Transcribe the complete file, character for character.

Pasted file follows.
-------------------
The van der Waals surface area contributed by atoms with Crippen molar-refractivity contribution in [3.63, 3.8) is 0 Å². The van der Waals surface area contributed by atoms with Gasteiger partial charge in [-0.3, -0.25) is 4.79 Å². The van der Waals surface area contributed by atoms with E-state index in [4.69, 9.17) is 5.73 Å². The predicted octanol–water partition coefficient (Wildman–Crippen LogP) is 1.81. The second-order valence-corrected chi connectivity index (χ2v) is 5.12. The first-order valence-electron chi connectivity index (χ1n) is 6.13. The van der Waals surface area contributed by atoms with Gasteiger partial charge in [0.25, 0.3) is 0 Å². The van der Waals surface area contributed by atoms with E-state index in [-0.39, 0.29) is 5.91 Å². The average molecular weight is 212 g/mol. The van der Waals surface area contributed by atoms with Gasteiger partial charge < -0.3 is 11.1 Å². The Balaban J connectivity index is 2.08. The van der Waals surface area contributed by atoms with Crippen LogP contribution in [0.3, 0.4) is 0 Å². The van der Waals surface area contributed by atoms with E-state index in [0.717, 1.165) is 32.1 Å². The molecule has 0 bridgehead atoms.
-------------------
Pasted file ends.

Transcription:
The van der Waals surface area contributed by atoms with Crippen molar-refractivity contribution in [3.63, 3.8) is 0 Å². The van der Waals surface area contributed by atoms with Gasteiger partial charge in [-0.3, -0.25) is 4.79 Å². The van der Waals surface area contributed by atoms with E-state index in [4.69, 9.17) is 5.73 Å². The predicted octanol–water partition coefficient (Wildman–Crippen LogP) is 1.81. The second-order valence-corrected chi connectivity index (χ2v) is 5.12. The first-order valence-electron chi connectivity index (χ1n) is 6.13. The van der Waals surface area contributed by atoms with Gasteiger partial charge in [0.25, 0.3) is 0 Å². The van der Waals surface area contributed by atoms with E-state index in [-0.39, 0.29) is 5.91 Å². The average molecular weight is 212 g/mol. The van der Waals surface area contributed by atoms with Gasteiger partial charge < -0.3 is 11.1 Å². The Balaban J connectivity index is 2.08. The van der Waals surface area contributed by atoms with Crippen LogP contribution in [0.3, 0.4) is 0 Å². The van der Waals surface area contributed by atoms with E-state index in [0.717, 1.165) is 32.1 Å². The molecule has 0 bridgehead atoms.